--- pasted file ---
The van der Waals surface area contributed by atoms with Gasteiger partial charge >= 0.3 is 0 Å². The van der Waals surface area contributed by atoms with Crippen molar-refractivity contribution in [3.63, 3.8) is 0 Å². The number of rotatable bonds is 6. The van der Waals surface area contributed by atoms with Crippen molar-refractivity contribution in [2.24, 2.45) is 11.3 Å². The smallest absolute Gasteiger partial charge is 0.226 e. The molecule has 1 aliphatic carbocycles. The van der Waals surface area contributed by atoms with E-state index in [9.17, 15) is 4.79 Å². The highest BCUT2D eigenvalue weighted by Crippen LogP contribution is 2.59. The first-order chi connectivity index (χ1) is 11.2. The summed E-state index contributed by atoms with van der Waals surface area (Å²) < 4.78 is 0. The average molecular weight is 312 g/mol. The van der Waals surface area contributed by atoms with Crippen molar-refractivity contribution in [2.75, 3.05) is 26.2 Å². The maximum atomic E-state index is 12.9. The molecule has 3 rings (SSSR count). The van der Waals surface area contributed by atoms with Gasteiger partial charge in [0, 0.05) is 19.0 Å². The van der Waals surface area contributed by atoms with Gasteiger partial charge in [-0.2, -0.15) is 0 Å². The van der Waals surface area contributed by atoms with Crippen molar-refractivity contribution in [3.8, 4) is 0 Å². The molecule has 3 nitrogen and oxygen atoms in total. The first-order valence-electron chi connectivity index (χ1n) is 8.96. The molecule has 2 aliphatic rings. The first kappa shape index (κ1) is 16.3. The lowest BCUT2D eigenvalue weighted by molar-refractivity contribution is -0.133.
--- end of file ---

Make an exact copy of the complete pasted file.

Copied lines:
The van der Waals surface area contributed by atoms with Gasteiger partial charge >= 0.3 is 0 Å². The van der Waals surface area contributed by atoms with Crippen molar-refractivity contribution in [3.63, 3.8) is 0 Å². The number of rotatable bonds is 6. The van der Waals surface area contributed by atoms with Crippen molar-refractivity contribution in [2.24, 2.45) is 11.3 Å². The smallest absolute Gasteiger partial charge is 0.226 e. The molecule has 1 aliphatic carbocycles. The van der Waals surface area contributed by atoms with E-state index in [9.17, 15) is 4.79 Å². The highest BCUT2D eigenvalue weighted by Crippen LogP contribution is 2.59. The first-order chi connectivity index (χ1) is 11.2. The summed E-state index contributed by atoms with van der Waals surface area (Å²) < 4.78 is 0. The average molecular weight is 312 g/mol. The van der Waals surface area contributed by atoms with Crippen molar-refractivity contribution in [2.75, 3.05) is 26.2 Å². The maximum atomic E-state index is 12.9. The molecule has 3 rings (SSSR count). The van der Waals surface area contributed by atoms with Gasteiger partial charge in [0, 0.05) is 19.0 Å². The van der Waals surface area contributed by atoms with Gasteiger partial charge in [-0.2, -0.15) is 0 Å². The van der Waals surface area contributed by atoms with Crippen molar-refractivity contribution in [3.8, 4) is 0 Å². The molecule has 3 nitrogen and oxygen atoms in total. The first-order valence-electron chi connectivity index (χ1n) is 8.96. The molecule has 2 aliphatic rings. The first kappa shape index (κ1) is 16.3. The lowest BCUT2D eigenvalue weighted by molar-refractivity contribution is -0.133.